Recently, I was part of a team of researchers who, in collaboration with the Ministry of Health in the Dominican Republic, tested plasma samples from participants in the Dominican Republic who had received two doses of the CoronaVac COVID-19 vaccine (an inactivated virus vaccine), plus an mRNA booster shot. We also tested plasma samples from volunteers in the United States who had received the primary series of an mRNA vaccine.
The purpose of our study was to understand whether CoronaVac in combination with the mRNA booster would produce antibodies to both the Delta and Omicron variants. Our findings, which are in preprint and in the process of being peer-reviewed, offer important information to the 48 countries where CoronaVac is approved for use regarding the efficacy of this vaccine against the most prevalent variants of COVID-19.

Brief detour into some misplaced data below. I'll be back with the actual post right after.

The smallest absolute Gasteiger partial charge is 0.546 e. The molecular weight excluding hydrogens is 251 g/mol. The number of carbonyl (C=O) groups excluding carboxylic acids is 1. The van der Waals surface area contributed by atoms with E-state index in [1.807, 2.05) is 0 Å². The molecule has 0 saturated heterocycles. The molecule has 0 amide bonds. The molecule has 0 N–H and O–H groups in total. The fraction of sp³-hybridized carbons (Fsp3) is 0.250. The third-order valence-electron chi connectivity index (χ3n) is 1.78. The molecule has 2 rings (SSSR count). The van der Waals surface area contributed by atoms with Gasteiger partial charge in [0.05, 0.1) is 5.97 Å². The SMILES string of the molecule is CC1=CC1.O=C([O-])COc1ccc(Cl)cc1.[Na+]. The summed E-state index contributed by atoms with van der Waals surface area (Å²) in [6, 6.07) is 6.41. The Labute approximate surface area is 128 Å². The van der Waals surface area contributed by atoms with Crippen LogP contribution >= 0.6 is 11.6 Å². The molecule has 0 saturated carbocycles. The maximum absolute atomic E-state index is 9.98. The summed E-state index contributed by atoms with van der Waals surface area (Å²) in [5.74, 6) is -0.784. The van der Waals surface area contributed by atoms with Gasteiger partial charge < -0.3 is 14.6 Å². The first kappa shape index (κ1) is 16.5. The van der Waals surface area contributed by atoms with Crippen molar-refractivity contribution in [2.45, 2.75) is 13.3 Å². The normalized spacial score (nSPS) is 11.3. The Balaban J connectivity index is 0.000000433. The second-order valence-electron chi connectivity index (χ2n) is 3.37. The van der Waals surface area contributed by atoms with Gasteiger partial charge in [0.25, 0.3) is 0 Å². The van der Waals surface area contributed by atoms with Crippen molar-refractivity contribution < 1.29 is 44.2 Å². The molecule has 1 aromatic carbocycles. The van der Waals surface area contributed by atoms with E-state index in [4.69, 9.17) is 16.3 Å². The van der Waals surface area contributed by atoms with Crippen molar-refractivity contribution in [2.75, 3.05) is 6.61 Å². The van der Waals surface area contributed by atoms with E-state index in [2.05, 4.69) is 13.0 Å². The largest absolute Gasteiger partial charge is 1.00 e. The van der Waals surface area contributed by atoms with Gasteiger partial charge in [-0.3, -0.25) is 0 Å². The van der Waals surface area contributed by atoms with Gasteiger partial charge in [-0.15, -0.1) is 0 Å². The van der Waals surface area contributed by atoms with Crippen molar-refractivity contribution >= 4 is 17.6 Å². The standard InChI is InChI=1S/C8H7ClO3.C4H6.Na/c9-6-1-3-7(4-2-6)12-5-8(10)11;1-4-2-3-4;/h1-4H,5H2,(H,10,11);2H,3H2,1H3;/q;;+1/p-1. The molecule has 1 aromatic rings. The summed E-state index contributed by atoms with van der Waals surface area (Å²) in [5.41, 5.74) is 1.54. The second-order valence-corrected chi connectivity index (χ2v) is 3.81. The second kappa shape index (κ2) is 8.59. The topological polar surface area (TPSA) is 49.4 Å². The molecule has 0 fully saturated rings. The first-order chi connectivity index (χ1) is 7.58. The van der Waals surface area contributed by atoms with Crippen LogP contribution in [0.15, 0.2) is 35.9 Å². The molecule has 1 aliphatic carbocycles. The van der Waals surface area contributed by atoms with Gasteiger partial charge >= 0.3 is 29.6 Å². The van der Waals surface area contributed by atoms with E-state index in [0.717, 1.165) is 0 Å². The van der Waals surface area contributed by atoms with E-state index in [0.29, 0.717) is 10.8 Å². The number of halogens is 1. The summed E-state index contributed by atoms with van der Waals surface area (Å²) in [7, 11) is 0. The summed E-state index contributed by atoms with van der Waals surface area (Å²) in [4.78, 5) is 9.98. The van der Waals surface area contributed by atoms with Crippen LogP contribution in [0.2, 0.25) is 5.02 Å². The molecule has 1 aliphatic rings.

While my team’s role was limited to testing and analyzing laboratory samples, this study rigorously followed all ethical guidelines. Participants in the Dominican Republic voluntarily consented to receive the mRNA booster shot, and participants in both the Dominican Republic and the United States voluntarily consented to take part in this observational study. No vaccines were administered as part of the study. Any suggestions otherwise are false. Most important, the generous and voluntary participation of 101 individuals in the Dominican Republic allowed us to gather this clinical data and make a valuable contribution to our understanding of this vaccine. These scientific findings will benefit people in the Dominican Republic and people around the world.